"It's like trudging through deep sand on a beach. Only uphill. For hours upon hours."
That is how one person in my hiking group described the climb up Mount Fuji. I would agree (although I would add the adjective "hellish"); physically, this has been the hardest thing I have ever done in my life. At 3,776m, the iconic symbol of Japan is slightly smaller than the highest peak of the Canadian Rockies (Mount Robson at 3,954m), but with altitude sickness, insane humidity transitioning to frigid temps, long queues, and 500 Yen+ bottles of water, it is a formidable challenge nonetheless. I might be slightly melodramatic when I state that I thought I would die on the mountain, but I believed it at the time.
While the climb is a transformative experience that many people partake in annually, I decided to do this on a whim last summer with little training leaning up to it. My only motivation was to keep a promise I made my late father. Contemplating various grand gestures I could make to celebrate his life and give him assurance that I would be alright and continue to lead the type of existence he helped inspire, I settled on climbing a mountain. Because … why not? It's bold which is my modus operandi. And Mount Fuji because we shared a wonderful holiday there in 2009 (and I really, really wanted to return to the awesomeness that is Tokyo).
It also seemed achievable. After all, thousands of people do it a year, right? Surely, I could join them.
Thus, my mission was born.
My backpack was filled with additional layers of clothing that I would eventually be adding as I neared the summit, a power bank, a first aid kit, bottles of flavoured water, veggie bars, and a half-loaf of cheese bread from Fauchon, a french bakery that had a shop across the street from my hotel in Shinjuku, Tokyo. It is one of the most delicious ways to indulge in carbs. I planned on rationing it and rewarding myself with one slice for every station I passed.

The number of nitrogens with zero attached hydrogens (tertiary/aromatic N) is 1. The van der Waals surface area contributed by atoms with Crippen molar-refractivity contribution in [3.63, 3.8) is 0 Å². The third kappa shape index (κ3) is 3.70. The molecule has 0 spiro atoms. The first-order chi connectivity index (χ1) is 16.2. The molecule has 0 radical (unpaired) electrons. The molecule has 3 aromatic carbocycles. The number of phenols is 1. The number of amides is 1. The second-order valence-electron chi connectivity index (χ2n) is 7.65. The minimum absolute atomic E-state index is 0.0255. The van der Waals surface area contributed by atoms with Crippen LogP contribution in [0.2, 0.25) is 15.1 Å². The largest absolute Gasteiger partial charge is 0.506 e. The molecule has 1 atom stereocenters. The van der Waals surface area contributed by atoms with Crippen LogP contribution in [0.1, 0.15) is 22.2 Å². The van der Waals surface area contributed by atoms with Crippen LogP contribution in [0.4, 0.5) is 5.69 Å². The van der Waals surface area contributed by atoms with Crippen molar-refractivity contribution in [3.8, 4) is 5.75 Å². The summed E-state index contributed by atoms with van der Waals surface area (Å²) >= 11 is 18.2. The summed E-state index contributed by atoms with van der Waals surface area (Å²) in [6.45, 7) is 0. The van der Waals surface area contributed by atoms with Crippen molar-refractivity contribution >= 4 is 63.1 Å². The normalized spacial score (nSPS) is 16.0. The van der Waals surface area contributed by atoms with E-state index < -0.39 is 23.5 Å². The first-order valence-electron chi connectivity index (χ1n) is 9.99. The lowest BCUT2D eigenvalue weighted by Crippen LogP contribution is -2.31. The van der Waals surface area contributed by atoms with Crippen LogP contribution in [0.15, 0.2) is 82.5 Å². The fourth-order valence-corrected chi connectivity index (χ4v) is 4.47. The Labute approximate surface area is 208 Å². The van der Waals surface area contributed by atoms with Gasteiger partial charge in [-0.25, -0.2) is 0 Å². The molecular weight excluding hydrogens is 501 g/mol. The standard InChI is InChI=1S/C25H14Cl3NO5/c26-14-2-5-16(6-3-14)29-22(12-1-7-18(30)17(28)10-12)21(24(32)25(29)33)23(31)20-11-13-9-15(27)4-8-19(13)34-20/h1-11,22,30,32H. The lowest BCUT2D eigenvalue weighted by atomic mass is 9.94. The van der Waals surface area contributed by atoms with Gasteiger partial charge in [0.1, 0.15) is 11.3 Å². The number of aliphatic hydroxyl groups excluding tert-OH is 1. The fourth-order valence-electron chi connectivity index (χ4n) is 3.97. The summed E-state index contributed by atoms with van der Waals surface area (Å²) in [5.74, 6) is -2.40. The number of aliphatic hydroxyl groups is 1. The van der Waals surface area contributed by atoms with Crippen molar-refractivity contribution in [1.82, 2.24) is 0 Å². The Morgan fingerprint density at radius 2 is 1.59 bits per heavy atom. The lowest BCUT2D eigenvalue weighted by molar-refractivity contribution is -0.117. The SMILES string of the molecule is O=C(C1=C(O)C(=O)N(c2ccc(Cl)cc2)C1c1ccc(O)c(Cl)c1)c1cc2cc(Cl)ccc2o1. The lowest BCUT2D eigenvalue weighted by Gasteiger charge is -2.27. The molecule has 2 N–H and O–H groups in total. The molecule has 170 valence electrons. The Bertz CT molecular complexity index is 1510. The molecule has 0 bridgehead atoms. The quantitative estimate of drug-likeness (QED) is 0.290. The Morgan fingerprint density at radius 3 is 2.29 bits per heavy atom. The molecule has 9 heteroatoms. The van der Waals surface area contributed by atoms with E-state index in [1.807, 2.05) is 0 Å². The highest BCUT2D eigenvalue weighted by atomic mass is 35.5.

The cheese bread was consumed ravenously within the first two hours of the hike.
Our climb commenced at a more remote access point, the Subashiri Trail, which was enjoyable for two reasons:
1) the ascent partially ran through a lush, unspoilt forest which took on a mystical quality with the fog and low-hanging cloud that welcomed us on the first day, and
2) there were less people on it.
My immediate tour group of ten individuals consisted of several other Canadians representing the nation from coast-to-coast, a group of friends from Singapore, two Americans (a photographer from Florida and an Electrician from Alaska), and an Australian. We interacted well, cracking jokes and placing bets on who would be the first to drop out.
To commemorate the inevitable, this ringtone was prepared in advance by the photographer. I'm really hoping everyone gets the reference, as it's hilarious. By our stop at the 6th station, it would already be in use; our first comrade had fallen. Citing a bad knee, one of the group of friends from Singapore dropped out of the hike.
And then there were nine.
The aforementioned stratus made it hard to tell just how high the summit was and just how much further we would need to hike. While my spirit (and motivation) remained high the first day, I will admit that by dusk when I reached the 8th station, it was chipping away. I could barely feel my legs and was starting to feel light-headed. The terrain had changed from deep volcanic ash to jutting rocks of which no real trail was marked, just a roped fence guiding people along a suggested route.
Through clearings, the view was absolutely one of the most beautiful I had ever witnessed but I didn't feel any sort of spiritual connection, to nature or to my father. All I felt was an intense desire to slumber that was becoming increasingly harder to deny. As I entered the mountain hut where we would be resting for a few hours, I threw my bag down and claimed an empty space on the floor. The mountain was kicking my ass.
I was prepared to lay down and take it.
To be continued...